Fun Facts About Whales For Kids

Fun Facts About Whales For Kids - Whales are the biggest mammals on Earth and the largest organism found in the ocean. There are several interesting facts about whales which you might find interesting reading about.

Fun Facts About Whales For Kids

A whale is a large mammal that lives in the water. They are a diverse group of animals that are widely distributed in the oceans. They are an informal subgroup of the class Cetacea, which includes dolphins, porpoises, and even-toed ungulates. There are more than 400 species of cetaceans worldwide. The common name for whales is baleen whales.

A whale's voice is the result of its metabolism. It uses stored fats to cope with prolonged periods of abundance and starvation. This is similar to the chemical reaction of hemoglobin in human blood, which provides additional storage for long dives. The metabolic rate of a whale is able to cope with prolonged periods of accumulation of blubber and prolonged starvation. This explains the unusual adaptations of this mammal's behavior.

The blowholes resemble those of a short snorkel. When swimming, whales breathe through their heads. Their blowholes point backward so they can easily come up to the surface for air. With a short, shallow snorkel, the blowholes are at the front of the head. This makes it easier for them to breathe when surfacing. These ridges help them stay underwater.

The baleen of a rorqual whale is made up of 260 to 400 black plates that hang down from each side of the upper jaw. The fringed plates are extremely long, extending from 20 inches (51 cm) at the front to 40 inches (102 cm) at the back. The rorqual whale has the longest baleen of any whale. It makes the most sounds, but is still difficult to identify. Its sounds are so similar that it is impossible to tell them apart by sight.

The whale is one of the most popular mammals in the oceans. Most species live in colder waters and migrate to the equator to give birth. They are capable of traveling thousands of miles without feeding. Most whale species are more than ten feet long, although their size varies by species. There are also dwarf sperm whales, which are only two meters long and bear a striking resemblance to their larger namesakes. Blue whales are among the largest and most majestic of all whales, weighing more than 200 kilograms.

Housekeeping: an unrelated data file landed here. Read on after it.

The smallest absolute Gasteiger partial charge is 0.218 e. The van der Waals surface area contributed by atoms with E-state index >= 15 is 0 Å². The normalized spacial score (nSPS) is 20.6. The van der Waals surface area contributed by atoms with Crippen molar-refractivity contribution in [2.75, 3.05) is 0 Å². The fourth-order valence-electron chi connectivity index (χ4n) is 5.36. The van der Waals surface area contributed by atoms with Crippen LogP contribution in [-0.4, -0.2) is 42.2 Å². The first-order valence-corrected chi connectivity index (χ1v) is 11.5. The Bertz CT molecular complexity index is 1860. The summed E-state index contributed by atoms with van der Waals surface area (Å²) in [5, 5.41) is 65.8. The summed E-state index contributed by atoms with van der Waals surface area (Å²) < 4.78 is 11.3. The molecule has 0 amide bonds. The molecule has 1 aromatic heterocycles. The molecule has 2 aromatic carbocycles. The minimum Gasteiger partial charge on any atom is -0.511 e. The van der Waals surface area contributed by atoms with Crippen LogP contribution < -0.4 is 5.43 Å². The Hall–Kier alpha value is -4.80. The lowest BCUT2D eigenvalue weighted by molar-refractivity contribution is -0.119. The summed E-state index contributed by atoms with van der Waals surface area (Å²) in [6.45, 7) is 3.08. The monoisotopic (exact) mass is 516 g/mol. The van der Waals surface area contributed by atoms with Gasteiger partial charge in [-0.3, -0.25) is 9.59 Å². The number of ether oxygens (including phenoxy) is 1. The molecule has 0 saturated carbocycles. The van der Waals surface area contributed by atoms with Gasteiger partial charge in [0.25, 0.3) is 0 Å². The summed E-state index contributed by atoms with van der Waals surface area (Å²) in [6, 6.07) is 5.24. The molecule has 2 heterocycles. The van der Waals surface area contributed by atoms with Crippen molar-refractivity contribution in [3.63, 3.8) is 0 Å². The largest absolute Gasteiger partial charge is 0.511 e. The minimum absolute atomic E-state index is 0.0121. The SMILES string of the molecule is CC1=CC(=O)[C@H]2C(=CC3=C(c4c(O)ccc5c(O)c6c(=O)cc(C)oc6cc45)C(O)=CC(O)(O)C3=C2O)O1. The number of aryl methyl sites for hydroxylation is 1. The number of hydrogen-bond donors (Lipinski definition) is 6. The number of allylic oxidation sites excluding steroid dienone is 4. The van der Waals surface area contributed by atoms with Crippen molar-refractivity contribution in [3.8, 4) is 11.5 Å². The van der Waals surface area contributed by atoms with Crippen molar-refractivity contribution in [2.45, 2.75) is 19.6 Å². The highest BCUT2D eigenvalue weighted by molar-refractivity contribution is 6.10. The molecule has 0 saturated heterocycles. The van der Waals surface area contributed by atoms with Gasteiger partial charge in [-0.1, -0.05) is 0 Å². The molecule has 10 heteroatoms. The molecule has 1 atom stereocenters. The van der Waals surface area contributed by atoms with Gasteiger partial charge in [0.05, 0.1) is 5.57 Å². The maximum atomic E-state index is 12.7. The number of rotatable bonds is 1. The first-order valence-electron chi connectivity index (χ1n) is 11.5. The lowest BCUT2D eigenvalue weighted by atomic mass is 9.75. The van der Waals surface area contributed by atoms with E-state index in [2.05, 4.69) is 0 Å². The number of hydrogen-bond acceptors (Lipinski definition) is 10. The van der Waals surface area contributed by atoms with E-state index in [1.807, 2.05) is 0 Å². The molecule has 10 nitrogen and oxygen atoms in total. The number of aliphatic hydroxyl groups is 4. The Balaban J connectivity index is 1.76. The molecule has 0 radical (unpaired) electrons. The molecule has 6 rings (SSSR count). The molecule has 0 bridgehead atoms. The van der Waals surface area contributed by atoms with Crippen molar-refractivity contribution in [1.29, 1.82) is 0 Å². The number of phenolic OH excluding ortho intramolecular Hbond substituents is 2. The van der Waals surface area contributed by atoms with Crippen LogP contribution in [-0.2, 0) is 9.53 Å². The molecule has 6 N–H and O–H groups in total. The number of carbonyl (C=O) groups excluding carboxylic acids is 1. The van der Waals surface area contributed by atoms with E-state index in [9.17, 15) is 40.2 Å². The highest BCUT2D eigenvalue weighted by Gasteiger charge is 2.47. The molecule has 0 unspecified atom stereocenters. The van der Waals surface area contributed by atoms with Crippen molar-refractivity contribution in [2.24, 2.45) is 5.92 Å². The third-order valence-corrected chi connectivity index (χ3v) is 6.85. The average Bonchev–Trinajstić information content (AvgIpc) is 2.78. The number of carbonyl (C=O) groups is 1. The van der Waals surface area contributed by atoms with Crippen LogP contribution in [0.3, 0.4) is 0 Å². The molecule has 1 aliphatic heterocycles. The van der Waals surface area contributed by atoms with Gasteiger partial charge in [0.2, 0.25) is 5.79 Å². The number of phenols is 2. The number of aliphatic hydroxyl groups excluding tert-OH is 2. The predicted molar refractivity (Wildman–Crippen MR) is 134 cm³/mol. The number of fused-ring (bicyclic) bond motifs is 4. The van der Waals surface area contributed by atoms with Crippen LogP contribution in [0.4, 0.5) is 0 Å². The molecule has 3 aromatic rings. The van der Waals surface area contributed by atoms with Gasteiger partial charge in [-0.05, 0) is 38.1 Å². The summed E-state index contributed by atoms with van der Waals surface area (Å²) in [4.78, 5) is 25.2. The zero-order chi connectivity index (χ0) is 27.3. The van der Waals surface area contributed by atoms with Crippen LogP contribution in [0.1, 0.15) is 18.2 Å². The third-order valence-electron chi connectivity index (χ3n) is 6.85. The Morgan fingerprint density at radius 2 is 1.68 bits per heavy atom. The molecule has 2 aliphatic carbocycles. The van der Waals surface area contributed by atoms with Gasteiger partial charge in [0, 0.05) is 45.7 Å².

Whales sing and communicate using a variety of methods. Their songs are loud and low frequency and can be heard for miles. These songs are often repeated in chorus. Unlike humans, whales do not communicate through language. Instead, they use body language to signal their intentions. Some males hop, lunge, or clap their tails. Other types of communication include clicking and high-pitched whistles.

The whales use their huge mouths to catch their prey. It pounces on its prey with a large volume of water. This allows the food to pass through its large, flexible jaws and is then filtered out. Some whales also use bubble netting techniques to concentrate their prey. These animals spend most of their time in polar waters during the summer. If they are unable to find a suitable food source, they can easily become confused.

Whales do not have teeth. Instead, they have baleen plates called whale bones, which they use to scrape away food. In addition, these animals have a huge tongue that they use to spit food into their mouths. A single blue whale can eat up to 30,000 pounds of food in a single day. Although not a large fish, it is a large animal and can be dangerous.

These mammals are considered mammals, which means they must breathe air. They also give birth to live young that stay with their mother for a year. They nurse their young from their mother. During this time, they give birth to a live baby. These babies are fed by the mother whale, who is called the female. They also communicate with other males by using body language. Another method of communication is singing in and out of water.

In modern literature, whales are often main characters. In Herman Melville's novel Moby Dick, a bull whale named Mocha Dick, the "great white whale" (an albino sperm whale), is the antagonist. A story about a whale called "How the Whale Got In His Throat" appears in Rudyard Kipling's Just So Stories.

Whales are big animals full of several mysteries. Have fun reading about whales and remember to share this page.